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Print Edition> World
UPDATED: June 23, 2015 NO. 26 JUNE 25, 2015
Fair Perspective
The Kunming expo aims to bring together not just businesses but people
By Sudeshna Sarkar

Zambian Celstine Chilamba is a regular at the different Chinese trade fairs. Her Magna General Trading has three booths at the Third China-South Asia Expo, selling precious stones and handicrafts (SUDESHNA SARKAR)

"Come and taste the sweetness of India," beckoned the Indian trader, holding out a platter on which nestled small, white flattened balls. They were sandesh, a traditional Indian sweet made of thickened milk and synonymous with celebrations. The adventurous in the crowd around him broke off little pieces, popping them gingerly into their mouths and then breaking out in delighted smiles.

In another part of the Kunming Dianchi International Convention and Exhibition Center, two strapping Ghanaians beat their drums with gusto, creating an irresistible foot-tapping rhythm. Their companion, a nubile young woman balancing a carved pot on her head, swayed her hips to the beat, making the passersby halt and watch in rapt attention.

And close to the earthy scene but oblivious to it, a devout Vietnamese was lighting sandalwood joss sticks and laying them with veneration at the feet of an exquisitely carved wooden Buddha, who watched the activities around him with a serene smile.

These were some of the many images that coalesced in a riot of colors and sounds to form the Third China-South Asia Expo 2015 and 23rd Kunming Import and Export Fair hosted by Kunming, capital of Yunnan Province in southwest China, from June 12 to 16.

Started in 1993, the fair has become more than an annual trade event. It is the forerunner of the vision Chinese President Xi Jinping announced in 2013: creating the Silk Road Economic Belt based on the ancient trade route that ran from Xi'an City in the east to the Mediterranean in the west, and the 21st-Century Maritime Silk Road. The object of the initiatives is to increase exchanges and cooperation between Asia, Europe and Africa for common development and peace.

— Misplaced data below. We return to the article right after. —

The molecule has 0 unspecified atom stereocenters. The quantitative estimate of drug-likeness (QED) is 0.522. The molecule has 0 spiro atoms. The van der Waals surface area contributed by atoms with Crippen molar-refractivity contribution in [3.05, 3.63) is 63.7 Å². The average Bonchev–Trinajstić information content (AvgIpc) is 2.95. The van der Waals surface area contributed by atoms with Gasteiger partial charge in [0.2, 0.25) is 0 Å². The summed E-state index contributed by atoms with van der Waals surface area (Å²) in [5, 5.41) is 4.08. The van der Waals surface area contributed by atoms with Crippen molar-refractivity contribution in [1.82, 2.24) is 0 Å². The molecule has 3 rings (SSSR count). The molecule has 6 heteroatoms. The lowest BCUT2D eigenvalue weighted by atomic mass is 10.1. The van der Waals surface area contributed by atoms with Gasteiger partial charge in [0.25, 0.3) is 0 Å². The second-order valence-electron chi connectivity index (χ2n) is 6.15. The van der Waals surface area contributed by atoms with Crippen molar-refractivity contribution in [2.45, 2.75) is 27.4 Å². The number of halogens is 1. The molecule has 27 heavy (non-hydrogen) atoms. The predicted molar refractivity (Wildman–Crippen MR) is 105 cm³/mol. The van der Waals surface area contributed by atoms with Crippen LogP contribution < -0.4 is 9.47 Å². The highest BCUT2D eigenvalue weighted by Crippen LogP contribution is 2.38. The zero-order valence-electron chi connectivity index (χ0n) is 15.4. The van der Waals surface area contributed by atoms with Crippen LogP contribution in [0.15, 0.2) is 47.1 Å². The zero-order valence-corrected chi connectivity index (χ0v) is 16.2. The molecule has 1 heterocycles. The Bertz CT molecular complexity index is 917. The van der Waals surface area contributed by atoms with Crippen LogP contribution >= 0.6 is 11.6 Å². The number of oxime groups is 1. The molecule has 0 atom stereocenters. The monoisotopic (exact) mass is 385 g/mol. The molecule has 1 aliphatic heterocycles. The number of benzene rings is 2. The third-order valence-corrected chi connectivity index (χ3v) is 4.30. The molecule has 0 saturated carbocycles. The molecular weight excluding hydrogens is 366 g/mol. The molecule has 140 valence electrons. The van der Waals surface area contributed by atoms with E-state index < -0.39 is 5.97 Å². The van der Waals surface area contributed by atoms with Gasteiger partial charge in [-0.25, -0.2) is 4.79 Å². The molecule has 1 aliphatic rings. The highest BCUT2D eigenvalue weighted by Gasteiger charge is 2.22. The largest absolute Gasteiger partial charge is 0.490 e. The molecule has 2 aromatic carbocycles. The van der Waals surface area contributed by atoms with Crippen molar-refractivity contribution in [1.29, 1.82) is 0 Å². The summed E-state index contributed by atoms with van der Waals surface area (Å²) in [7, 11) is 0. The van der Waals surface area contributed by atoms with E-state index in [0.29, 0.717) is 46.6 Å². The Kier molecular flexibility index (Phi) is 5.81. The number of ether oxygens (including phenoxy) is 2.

Yunnan is already doing that. "Yunnan was an important part of the ancient Silk Road, lying at the junction of three economies, China, Southeast Asia and South Asia," said Chen Hao, Governor of the province. "Using its geographical location and resources it can be an international corridor connecting China and the international community." The expo is that corridor.

In 2014, China's trade with South Asia was worth $106.1 billion; Chinese investment in the region amounted to $8 billion. Vice President Li Yuanchao said the target is to raise the trade to $150 billion and investment to $30 billion in the next five years and further open up markets for mutual benefit.

The expo is helping in that too. This year, about 300 deals worth $55 billion were clinched, the lion's share of them domestic. The opening day saw a record $25.19 billion turnover, 19.8 percent increase year on year, according to Xinhua News Agency. The international deals involve companies from the United States, Japan, France, Italy, Thailand, Myanmar and Laos.

Testing the China market

It was Tophan Patnaik's first visit to China. The former insurance agent from India's Orissa Province, known for its beaches and temples, had decided to chuck his job and become an entrepreneur one year ago.

With his savings and a loan from his father, Patnaik started Pace Ventures, a husband-wife enterprise selling handicrafts and hand-spun scarves and wraps. "I am not focusing on sales," he said. "I just want to showcase our products, test the market, and see which items buyers fancy."

"This year, most of the Indian exhibitors are from the small and medium enterprises (SMEs) following Prime Minister Narendra Modi's program to promote SMEs," said S.C. Ralhan, President of the Federation of Indian Export Organizations. "China is a huge market for India and exports include a diverse range of products, from engineering goods to carpets and handicrafts."

Ralhan said Modi's visit to China in May and the slew of bilateral agreements signed during the three days have given a boost to Indian participation in the expo. "We had a very good show last year with almost 100 companies taking part," he said. "This year, with India being the theme country, there's greater participation. Most of the Indian provinces are taking part in the expo."